Tuesday, July 13, 2010

VRE transitions from Amtrak to Keolis

Regional rail lines are found around the country, and most of them are operated as state partnerships with the National Railroad Passenger Corporation, better known as Amtrak

For most of its history, Virginia Railway Express was one of these.  As of yesterday, however, VRE service is now operated by Keolis Rail Service America, a subsidiary of a French company.  The decision to change service providers was made for cost reasons, with Keolis bidding to operate VRE for considerably less than Amtrak was willing to accept.

Might this shift anticipate a broader move away from Amtrak?  It's not clear. 

For decades, bystanders and travelers alike have noted that while Amtrak is a money-losing corporation rather than a public-sector agency, it functions as the de facto national rail provider in large part because private companies have not been able to make rail profitable.  (Indeed, Amtrak was created to release the railroads from their legal passenger obligations.) 

That makes it unlikely that a domestic competitor is going to challenge Amtrak any time soon.

What the VRE transition does raise is the possibility that private foreign providers--and there are quite a few that are very experienced in running First World rail systems--could step in to compete with Amtrak.  Given that these companies are committed to rail service, it's hard to see how that competition could be a bad thing.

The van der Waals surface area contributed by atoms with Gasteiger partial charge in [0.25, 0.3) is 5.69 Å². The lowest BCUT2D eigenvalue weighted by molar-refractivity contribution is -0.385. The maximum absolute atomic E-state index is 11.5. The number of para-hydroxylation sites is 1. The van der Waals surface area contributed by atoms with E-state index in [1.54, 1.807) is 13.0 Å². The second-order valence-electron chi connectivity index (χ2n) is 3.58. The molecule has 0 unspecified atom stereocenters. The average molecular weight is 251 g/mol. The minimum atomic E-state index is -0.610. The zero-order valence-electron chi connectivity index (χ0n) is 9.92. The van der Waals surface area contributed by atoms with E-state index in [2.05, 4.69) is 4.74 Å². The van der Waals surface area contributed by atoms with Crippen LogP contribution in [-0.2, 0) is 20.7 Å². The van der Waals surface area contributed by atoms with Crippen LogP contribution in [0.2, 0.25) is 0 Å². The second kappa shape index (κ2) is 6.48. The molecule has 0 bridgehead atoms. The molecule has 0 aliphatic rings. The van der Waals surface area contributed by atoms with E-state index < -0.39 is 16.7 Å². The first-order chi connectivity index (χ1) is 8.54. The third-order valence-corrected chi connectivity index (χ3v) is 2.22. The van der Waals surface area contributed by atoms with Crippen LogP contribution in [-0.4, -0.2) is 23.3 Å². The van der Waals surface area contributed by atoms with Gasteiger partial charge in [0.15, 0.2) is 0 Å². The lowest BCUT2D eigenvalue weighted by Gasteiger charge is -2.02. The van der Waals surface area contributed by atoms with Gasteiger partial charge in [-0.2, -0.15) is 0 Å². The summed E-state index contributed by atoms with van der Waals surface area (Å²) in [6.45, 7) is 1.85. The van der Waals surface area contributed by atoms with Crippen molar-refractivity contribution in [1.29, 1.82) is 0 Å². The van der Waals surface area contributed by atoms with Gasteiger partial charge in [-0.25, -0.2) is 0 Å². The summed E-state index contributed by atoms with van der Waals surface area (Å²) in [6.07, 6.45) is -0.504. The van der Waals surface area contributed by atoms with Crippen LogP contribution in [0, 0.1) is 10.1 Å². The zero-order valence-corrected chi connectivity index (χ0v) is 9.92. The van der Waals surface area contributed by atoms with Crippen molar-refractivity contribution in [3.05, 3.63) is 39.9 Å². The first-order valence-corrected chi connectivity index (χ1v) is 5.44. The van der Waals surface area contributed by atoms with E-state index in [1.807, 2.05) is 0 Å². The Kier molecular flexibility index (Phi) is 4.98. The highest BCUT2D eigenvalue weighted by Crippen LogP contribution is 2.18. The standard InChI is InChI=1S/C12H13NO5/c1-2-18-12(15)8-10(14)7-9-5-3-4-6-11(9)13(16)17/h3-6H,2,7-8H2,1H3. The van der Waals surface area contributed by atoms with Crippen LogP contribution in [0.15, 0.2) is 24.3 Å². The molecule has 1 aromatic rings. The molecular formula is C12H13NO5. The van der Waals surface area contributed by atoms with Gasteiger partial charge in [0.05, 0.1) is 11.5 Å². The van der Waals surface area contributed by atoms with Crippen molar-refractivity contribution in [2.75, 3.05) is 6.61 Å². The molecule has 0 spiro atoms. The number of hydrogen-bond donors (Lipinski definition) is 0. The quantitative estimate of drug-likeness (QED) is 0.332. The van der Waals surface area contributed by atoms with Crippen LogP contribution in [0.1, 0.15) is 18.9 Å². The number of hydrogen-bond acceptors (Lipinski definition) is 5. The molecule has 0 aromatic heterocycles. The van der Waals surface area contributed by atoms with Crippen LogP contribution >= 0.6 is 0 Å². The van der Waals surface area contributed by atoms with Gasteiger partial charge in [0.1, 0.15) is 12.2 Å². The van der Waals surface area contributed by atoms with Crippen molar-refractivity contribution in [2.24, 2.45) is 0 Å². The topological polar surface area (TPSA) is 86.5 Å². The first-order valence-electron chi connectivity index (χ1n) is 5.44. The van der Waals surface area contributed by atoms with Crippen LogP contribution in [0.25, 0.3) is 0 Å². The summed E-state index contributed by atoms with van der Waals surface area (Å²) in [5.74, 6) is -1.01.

VRE riders will continue to have access to certain Amtrak trains through the use of Step-Up tickets.  (Reports that this arrangement would end on account of the transfer of management were a mistaken interpretation of the annual realignment of which Amtrak trains accept Step-Up fares.)

As for whether the new management will bring other changes, we'll have to wait and see.

Bring back airline regulation? Not likely.

To hear Congressman Oberstar tell it, a return to the days of airline regulation is the only way forward that makes sense. Oberstar is proposing (read: threatening) to introduce legislation that would re-regulate the industry if the proposed merger of United and Continental is approved.

Most Americans who grew up in the deregulated era have little perspective on what this would mean. We hear tales of wonderful service, gourmet meals, profitability, and high wages and benefits for airline employees. Luggage was checked for free, pillows and blankets were widely available, and all tickets were refundable.

It sounds nice, and it's true. But there's another side of that coin.

Under regulation, fare prices were set with government approval. They were difficult to change, and in practice, prices among carriers barely varied. They were also much more expensive.

How much more?

Go price a fare of your choosing searching for the lowest available price and write it down. Then, look up the same price as an "unrestricted" or "Class Y" coach fare. That second price--typically three or four times the lowest-available rate today--approximates the regulated fare (1).

During the days of regulation, a cross-country flight was priced in the thousands of dollars. Needless to say, flying was restricted to the wealthy.

Today, that same fare might be $250 on a flexible schedule. Flying is for everyone.

Oberstar is just the latest in a long line of politicians who have made noise about restoring airline regulation. But taxpayers have already pledged their full faith and credit to the tune of hundreds of billions of dollars to bail out America's super-wealthy. Ceding air travel to those same fat cats is just not going to happen.

1 On Continental.com, an August 15-22 EWR-IAH round trip (connecting two hubs) has a lowest-rate fare of $426. The unrestricted fare is $1614.